Tila: Happily-Never-After III

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Once upon a time, there was a little girl named Tila Nguyen who understood that her name just wouldn’t do for her blonde ambitions and the stardom in her eyes. So she renamed herself Tila Tequila, posed for Playboy.com, became the most popular person on MySpace, released a single about ex-boyfriends and stripper gal pals, aired a reality TV show and then, miraculously, birthed a sequel show. On the finale of A Shot at Love II, with bodice cinched tight and cleavage pulled high, Tila was finally ready to welcome true love into her bosom. She steeled herself to recite the cruel line “I’m sorry but your shot at love has ended” to Bo-Bear, who took a punch in the jaw for her and would take heartbreak as well. But Tila knew that her happily-ever-after would arrive in the lithe form of bisexual model Christie.

The dramatic upset? Christie realized she wasn’t a bisexual, and with apologies and tears aplenty, the key to Tila’s heart was refused. Ouch. The camera closed in on the water welling up in Tila’s eyes as she stalked away on the red carpet, most likely celebrating just how poignantly her modern fairytale life was unfolding into a spectacular franchise and a possible negotiation with MTV execs for a third season of more sex antics. While happiness doesn’t always present itself as a prince, it can in a successful reality TV show.

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The two I Survived a Japanese Game Show teams went head-to-head in the “human crane” game with the objective to navigate an airborne teammate plucking as many pink panda bears with oversized pincers. Winners were whisked away to a posh Japanese spa, where they were buried to their necks in sand and with their feet in a medicinal bath of nibbling “doctor fish.” Losers learned on-the-job training at a pachinko parlor (a cross between pinball and slot machines) serving drinks and rubbing down metallic pachinko balls in tight uniforms, with the women finally understanding that Japanese sizes come in small, small and extra small. The elimination challenge required the two least popular losers to play postman in driving hurricane winds with the goal to deliver as many packages as possible. “These Japanese people have to be crazy!” cried Olga, who was carried away by the mob of suits. Sayonara!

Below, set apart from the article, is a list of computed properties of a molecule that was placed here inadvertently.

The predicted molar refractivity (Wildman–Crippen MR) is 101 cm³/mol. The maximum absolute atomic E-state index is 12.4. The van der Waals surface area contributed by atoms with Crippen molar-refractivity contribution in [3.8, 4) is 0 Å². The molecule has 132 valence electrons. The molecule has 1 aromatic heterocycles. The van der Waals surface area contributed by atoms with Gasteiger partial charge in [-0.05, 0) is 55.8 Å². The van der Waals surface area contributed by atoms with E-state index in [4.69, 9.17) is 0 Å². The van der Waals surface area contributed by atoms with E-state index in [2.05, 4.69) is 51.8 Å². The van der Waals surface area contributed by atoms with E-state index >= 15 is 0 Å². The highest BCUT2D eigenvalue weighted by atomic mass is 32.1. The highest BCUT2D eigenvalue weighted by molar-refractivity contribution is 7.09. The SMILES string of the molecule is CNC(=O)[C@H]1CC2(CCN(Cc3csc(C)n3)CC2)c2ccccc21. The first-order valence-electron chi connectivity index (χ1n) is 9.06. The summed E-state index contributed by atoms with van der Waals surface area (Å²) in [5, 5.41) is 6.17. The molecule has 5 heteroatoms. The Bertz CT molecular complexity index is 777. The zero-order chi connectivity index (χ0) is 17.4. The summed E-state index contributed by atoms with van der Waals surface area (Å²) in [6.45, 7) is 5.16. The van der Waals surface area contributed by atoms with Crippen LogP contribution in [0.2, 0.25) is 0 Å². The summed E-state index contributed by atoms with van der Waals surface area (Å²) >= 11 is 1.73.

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In So You Think You Can Dance
, Katee and partner obtained first class tickets on judge Mary Murphy’s “hot tamale train” doing the samba, while Mark hip-hopped his way to safety as a salaried business man leaving behind his hot wife for the day.

America’s Best Dance Crew troupes were asked to synchronize their moves to music videos, and the challenge became how to avoid judge nitpicking. Supreme Soul had trouble mastering the glide. Super Cr3w was asked to stop “clowning around” with flashy tricks. Fanny Pak had technical difficulties. Phresh Select was asked to hit harder, and SoReal Cru was sloppy. Who ultimately drank the killer hater-ade? SassX7.

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